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The Roman Orator

Tertullus, or Tertius, was a Roman orator, or public speaker, who was hired by the non-Christian Jews of Jerusalem to present their accusations before Governor Felix against one of their own, a fellow Jew, the former high-ranking, Christian-hating Pharisee, Saul, who by then, after his conversion On The Road To Damascus, was known as the apostle Paul. The summary of the charges against Paul was that he was guilty of sedition (i.e. plotting to overthrow) against the Roman government that then occupied the land of Israel (see Ancient Empires - Rome), that he was one of the "ringleader" of the "sect of the Nazarenes" (Christians were at first known as Nazarenes) that Paul's accusers claimed introduced "new gods" (their misunderstood interpretation of the true claim of Jesus Christ that He was the Son of God), and that Paul had profaned the Temple (see "My Father's House"). All of the charges were false.

Tertullus The Roman Orator

Roman Ruins Paul's appearance before his accusers was high drama, and although he was outnumbered hundreds to one, they soon discovered that Paul was a very formidable adversary, even while in chains. The Hypocrites had only lies and fear, while Paul had the Truth and the Holy Spirit.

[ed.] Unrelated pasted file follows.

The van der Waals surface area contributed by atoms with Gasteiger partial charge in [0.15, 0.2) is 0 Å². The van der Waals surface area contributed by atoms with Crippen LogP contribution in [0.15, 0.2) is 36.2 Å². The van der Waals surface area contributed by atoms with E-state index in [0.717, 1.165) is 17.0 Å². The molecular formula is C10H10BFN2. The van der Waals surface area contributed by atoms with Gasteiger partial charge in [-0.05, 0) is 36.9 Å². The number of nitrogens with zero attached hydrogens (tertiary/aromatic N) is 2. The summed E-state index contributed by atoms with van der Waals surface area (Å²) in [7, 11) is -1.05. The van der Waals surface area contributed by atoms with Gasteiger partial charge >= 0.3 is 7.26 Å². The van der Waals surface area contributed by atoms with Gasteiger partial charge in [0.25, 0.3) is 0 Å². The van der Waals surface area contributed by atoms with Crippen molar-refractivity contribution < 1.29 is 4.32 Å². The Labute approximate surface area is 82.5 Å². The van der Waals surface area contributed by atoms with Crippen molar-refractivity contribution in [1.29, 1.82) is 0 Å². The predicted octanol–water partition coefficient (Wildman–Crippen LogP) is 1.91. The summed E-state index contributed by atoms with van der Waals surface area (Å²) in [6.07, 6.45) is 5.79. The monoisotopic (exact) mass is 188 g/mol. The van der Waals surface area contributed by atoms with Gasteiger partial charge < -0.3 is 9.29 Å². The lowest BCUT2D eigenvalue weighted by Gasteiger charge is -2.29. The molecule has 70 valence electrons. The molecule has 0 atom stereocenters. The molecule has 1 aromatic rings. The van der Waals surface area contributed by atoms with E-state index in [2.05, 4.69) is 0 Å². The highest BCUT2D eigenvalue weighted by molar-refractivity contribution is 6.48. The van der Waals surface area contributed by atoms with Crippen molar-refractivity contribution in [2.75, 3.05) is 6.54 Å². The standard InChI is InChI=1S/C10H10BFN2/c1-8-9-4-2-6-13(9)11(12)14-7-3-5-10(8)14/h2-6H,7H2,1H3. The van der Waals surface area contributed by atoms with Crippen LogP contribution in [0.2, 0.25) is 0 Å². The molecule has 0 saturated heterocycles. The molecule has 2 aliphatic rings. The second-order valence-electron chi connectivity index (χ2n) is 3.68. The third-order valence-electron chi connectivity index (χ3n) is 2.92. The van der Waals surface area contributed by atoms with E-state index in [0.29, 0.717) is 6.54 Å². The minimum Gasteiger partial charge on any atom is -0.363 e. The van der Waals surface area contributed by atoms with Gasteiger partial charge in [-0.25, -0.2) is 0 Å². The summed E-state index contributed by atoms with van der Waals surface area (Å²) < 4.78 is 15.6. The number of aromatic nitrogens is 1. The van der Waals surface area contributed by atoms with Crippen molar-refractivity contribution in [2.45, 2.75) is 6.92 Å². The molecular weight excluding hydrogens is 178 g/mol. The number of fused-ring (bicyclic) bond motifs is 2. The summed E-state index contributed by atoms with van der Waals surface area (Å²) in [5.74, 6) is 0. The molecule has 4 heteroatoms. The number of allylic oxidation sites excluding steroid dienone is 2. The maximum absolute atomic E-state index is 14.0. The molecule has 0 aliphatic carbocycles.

"And after five days Ananias the high priest descended with the elders, and with a certain orator named Tertullus, who informed the governor against Paul."

"And when he was called forth, Tertullus began to accuse him, saying, Seeing that by thee we enjoy great quietness, and that very worthy deeds are done unto this nation by thy providence, We accept it always, and in all places, most noble Felix, with all thankfulness. Notwithstanding, that I be not further tedious unto thee, I pray thee that thou wouldest hear us of thy clemency a few words."

"For we have found this man a pestilent fellow, and a mover of sedition among all the Jews throughout the world, and a ringleader of the sect of the Nazarenes: Who also hath gone about to profane the temple: whom we took, and would have judged according to our law. But the chief captain Lysias came upon us, and with great violence took him away out of our hands, Commanding his accusers to come unto thee: by examining of whom thyself mayest take knowledge of all these things, whereof we accuse him."

"And the Jews also assented, saying that these things were so." (Acts 24:1-9 KJV)

Fact Finder: How did Paul respond in his own defense against his accusers?
Acts 24:10-27

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